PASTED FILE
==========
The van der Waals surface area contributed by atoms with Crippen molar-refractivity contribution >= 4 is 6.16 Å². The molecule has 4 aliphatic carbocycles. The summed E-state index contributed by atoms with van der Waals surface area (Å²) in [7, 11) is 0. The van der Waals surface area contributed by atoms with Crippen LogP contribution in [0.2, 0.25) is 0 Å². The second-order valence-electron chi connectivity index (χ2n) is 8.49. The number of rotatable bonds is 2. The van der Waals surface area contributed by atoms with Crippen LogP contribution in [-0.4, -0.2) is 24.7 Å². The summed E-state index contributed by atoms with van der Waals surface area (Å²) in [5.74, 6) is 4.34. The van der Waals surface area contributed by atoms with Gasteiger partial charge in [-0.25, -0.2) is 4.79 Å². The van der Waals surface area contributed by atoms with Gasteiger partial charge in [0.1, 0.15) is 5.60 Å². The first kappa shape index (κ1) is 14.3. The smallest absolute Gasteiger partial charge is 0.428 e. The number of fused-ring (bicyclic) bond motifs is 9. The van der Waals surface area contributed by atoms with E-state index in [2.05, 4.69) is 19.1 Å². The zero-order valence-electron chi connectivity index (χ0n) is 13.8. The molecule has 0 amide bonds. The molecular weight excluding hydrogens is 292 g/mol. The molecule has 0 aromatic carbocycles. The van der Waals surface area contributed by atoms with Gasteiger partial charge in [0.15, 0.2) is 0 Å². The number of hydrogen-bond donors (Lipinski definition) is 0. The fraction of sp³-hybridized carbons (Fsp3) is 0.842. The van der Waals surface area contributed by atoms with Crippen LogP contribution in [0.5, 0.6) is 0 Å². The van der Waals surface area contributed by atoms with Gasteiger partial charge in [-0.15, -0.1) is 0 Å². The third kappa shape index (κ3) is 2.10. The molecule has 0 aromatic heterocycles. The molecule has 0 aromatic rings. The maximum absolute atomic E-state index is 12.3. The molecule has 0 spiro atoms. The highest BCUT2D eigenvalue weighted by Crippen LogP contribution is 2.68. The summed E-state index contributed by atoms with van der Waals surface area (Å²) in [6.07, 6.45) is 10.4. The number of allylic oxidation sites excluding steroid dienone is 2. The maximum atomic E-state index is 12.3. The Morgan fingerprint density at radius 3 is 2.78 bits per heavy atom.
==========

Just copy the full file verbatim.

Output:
The van der Waals surface area contributed by atoms with Crippen molar-refractivity contribution >= 4 is 6.16 Å². The molecule has 4 aliphatic carbocycles. The summed E-state index contributed by atoms with van der Waals surface area (Å²) in [7, 11) is 0. The van der Waals surface area contributed by atoms with Crippen LogP contribution in [0.2, 0.25) is 0 Å². The second-order valence-electron chi connectivity index (χ2n) is 8.49. The number of rotatable bonds is 2. The van der Waals surface area contributed by atoms with Crippen LogP contribution in [-0.4, -0.2) is 24.7 Å². The summed E-state index contributed by atoms with van der Waals surface area (Å²) in [5.74, 6) is 4.34. The van der Waals surface area contributed by atoms with Gasteiger partial charge in [-0.25, -0.2) is 4.79 Å². The van der Waals surface area contributed by atoms with Gasteiger partial charge in [0.1, 0.15) is 5.60 Å². The first kappa shape index (κ1) is 14.3. The smallest absolute Gasteiger partial charge is 0.428 e. The number of fused-ring (bicyclic) bond motifs is 9. The van der Waals surface area contributed by atoms with E-state index in [2.05, 4.69) is 19.1 Å². The zero-order valence-electron chi connectivity index (χ0n) is 13.8. The molecule has 0 amide bonds. The molecular weight excluding hydrogens is 292 g/mol. The molecule has 0 aromatic carbocycles. The van der Waals surface area contributed by atoms with Gasteiger partial charge in [0.15, 0.2) is 0 Å². The number of hydrogen-bond donors (Lipinski definition) is 0. The fraction of sp³-hybridized carbons (Fsp3) is 0.842. The van der Waals surface area contributed by atoms with Crippen LogP contribution in [0.5, 0.6) is 0 Å². The van der Waals surface area contributed by atoms with Gasteiger partial charge in [-0.15, -0.1) is 0 Å². The third kappa shape index (κ3) is 2.10. The molecule has 0 aromatic heterocycles. The molecule has 0 aromatic rings. The maximum absolute atomic E-state index is 12.3. The molecule has 0 spiro atoms. The highest BCUT2D eigenvalue weighted by Crippen LogP contribution is 2.68. The summed E-state index contributed by atoms with van der Waals surface area (Å²) in [6.07, 6.45) is 10.4. The number of allylic oxidation sites excluding steroid dienone is 2. The maximum atomic E-state index is 12.3. The Morgan fingerprint density at radius 3 is 2.78 bits per heavy atom.